Bitcoin soars past $5,000 despite bubble fears and Chinese trading ban
The price of bitcoin yesterday smashed through $5,000 to an all-time high. The cryptocurrency rose by more than 10% to $5,311 having started the year at $966. Bitcoin has soared by more than 750% in the past year and is worth four times as much as an ounce of gold.
But the price has been volatile. Bitcoin fell below $3,000 in mid-September after the Chinese authorities announced a crackdown. Beijing ordered cryptocurrency exchanges to stop trading and block new registrations owing to fears that increasing numbers of consumers piling into the bitcoin market could trigger wider financial problems.
Jordan Hiscott, chief trader at Ayondo Markets, said yesterday: “The returns are truly remarkable, especially given the recent ban on bitcoin trading in China, where demand had previously accounted for at least 10% of all global volumes.”
Vladimir Putin called on Tuesday for regulation of cryptocurrencies, saying their use “bears serious risks”, such as money laundering, tax evasion and funding for terrorism. But the Russian president also warned against imposing too many barriers, which appears to have given bitcoin a fillip.
Despite warnings over a bubble, bitcoin is gaining in acceptance. Last month, a London property developer said it would allow its tenants to pay their deposits in bitcoin and accept rent payments in bitcoin by the end of the year.
Two weeks ago, Japan’s government implemented rules that recognise bitcoin as a payment method. Celebrities have also got involved, with the boxer Floyd Mayweather, the socialite Paris Hilton and the actor Jamie Foxx promoting coin offerings.
Using bitcoin allows people to bypass banks and traditional payment processes to pay for goods and services directly. Banks and other financial institutions have been concerned about its associations with money laundering and online crime because transactions take place anonymously.
The soaring value of bitcoin and other cryptocurrencies comes despite growing warnings over a price bubble.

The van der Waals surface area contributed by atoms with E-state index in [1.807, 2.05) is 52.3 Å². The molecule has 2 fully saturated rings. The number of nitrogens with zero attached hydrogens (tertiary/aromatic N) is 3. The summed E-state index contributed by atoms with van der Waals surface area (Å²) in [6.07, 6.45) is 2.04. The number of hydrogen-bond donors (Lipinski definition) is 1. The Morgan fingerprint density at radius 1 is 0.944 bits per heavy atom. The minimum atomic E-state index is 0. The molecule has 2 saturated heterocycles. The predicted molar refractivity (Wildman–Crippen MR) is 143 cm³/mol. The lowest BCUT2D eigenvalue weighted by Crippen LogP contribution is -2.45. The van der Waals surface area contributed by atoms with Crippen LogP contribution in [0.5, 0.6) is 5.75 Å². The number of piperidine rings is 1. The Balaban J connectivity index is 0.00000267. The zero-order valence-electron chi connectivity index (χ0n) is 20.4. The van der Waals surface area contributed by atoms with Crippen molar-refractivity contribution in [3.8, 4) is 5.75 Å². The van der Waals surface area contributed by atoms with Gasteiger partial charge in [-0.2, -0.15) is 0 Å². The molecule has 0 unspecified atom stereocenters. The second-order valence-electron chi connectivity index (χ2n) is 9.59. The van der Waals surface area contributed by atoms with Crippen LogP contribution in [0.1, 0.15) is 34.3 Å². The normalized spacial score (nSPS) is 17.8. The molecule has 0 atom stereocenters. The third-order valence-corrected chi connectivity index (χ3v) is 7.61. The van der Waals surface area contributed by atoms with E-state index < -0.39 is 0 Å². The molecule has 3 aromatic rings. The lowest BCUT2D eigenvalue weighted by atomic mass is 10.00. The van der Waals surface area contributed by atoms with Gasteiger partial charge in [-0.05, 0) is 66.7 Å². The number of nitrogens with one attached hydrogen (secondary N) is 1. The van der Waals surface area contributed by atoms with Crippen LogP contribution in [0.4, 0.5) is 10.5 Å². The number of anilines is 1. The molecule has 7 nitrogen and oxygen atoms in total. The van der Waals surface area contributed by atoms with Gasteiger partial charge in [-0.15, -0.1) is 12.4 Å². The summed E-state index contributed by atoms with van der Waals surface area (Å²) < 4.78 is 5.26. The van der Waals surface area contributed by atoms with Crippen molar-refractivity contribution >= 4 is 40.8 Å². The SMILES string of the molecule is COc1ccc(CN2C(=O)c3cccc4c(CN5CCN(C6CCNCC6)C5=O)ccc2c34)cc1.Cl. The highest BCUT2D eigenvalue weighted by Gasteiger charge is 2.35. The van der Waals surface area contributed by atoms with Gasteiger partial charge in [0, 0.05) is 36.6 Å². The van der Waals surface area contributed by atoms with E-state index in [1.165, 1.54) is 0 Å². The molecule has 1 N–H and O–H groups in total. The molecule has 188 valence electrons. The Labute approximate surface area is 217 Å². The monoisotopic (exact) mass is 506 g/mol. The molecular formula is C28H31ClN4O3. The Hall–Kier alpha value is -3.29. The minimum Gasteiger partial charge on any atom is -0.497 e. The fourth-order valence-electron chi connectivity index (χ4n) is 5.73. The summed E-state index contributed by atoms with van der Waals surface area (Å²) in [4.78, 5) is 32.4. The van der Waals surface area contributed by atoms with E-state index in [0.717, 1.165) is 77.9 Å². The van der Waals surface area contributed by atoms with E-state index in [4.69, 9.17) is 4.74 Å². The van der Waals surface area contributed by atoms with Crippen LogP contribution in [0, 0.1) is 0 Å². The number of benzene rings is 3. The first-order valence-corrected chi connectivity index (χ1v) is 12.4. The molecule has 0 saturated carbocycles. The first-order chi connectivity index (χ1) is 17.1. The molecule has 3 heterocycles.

Jamie Dimon, JP Morgan’s chief executive, said bitcoin was a fraud that would ultimately blow up. Speaking last month, he said there was a limited market, arguing bitcoin was only fit for use by drug dealers, murderers and people living in countries such as North Korea. He pledged to sack any of his trader investing in bitcoin, but added that he had been unable to dissuade his daughter from investing.
Kenneth Rogoff, a professor of economics and public policy at Harvard University and a former International Monetary Fund chief economist, has predicted the technology behind cryptocurrencies will thrive, but bitcoin’s price will collapse.
“It is folly to think that bitcoin will ever be allowed to supplant central bank-issued money,” he wrote in the Guardian on Monday. “It is one thing for governments to allow small anonymous transactions with virtual currencies … it is an entirely different matter for governments to allow largescale anonymous payments, which would make it extremely difficult to collect taxes or counter criminal activity.”
Daniel Murray, global head of research at EFG Asset Management, said: “Investors buy [an] asset because they are seduced by the prospect of further rapid gains without necessarily thinking about intrinsic value.”